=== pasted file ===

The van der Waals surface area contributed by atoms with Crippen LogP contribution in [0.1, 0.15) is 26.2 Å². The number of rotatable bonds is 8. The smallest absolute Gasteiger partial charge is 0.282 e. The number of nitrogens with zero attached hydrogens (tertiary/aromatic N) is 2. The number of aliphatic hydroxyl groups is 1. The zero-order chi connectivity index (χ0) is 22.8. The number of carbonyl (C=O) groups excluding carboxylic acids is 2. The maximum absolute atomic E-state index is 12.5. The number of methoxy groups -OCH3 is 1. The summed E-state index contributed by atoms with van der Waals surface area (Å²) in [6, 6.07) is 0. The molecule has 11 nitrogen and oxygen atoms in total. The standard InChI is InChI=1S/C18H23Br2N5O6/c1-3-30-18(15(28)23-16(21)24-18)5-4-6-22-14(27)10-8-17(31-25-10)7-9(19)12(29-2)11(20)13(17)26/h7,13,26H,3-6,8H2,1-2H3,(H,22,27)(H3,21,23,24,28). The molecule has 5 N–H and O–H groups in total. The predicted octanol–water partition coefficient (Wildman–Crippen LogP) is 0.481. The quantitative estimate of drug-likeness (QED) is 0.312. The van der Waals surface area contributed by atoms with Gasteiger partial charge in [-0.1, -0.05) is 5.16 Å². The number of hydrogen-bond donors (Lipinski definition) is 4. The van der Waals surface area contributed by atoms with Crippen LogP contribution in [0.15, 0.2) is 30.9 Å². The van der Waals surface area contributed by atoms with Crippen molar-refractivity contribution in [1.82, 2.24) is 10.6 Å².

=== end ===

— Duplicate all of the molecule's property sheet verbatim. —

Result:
The van der Waals surface area contributed by atoms with Crippen LogP contribution in [0.1, 0.15) is 26.2 Å². The number of rotatable bonds is 8. The smallest absolute Gasteiger partial charge is 0.282 e. The number of nitrogens with zero attached hydrogens (tertiary/aromatic N) is 2. The number of aliphatic hydroxyl groups is 1. The zero-order chi connectivity index (χ0) is 22.8. The number of carbonyl (C=O) groups excluding carboxylic acids is 2. The maximum absolute atomic E-state index is 12.5. The number of methoxy groups -OCH3 is 1. The summed E-state index contributed by atoms with van der Waals surface area (Å²) in [6, 6.07) is 0. The molecule has 11 nitrogen and oxygen atoms in total. The standard InChI is InChI=1S/C18H23Br2N5O6/c1-3-30-18(15(28)23-16(21)24-18)5-4-6-22-14(27)10-8-17(31-25-10)7-9(19)12(29-2)11(20)13(17)26/h7,13,26H,3-6,8H2,1-2H3,(H,22,27)(H3,21,23,24,28). The molecule has 5 N–H and O–H groups in total. The predicted octanol–water partition coefficient (Wildman–Crippen LogP) is 0.481. The quantitative estimate of drug-likeness (QED) is 0.312. The van der Waals surface area contributed by atoms with Gasteiger partial charge in [-0.1, -0.05) is 5.16 Å². The number of hydrogen-bond donors (Lipinski definition) is 4. The van der Waals surface area contributed by atoms with Crippen LogP contribution in [0.15, 0.2) is 30.9 Å². The van der Waals surface area contributed by atoms with Crippen molar-refractivity contribution in [1.82, 2.24) is 10.6 Å².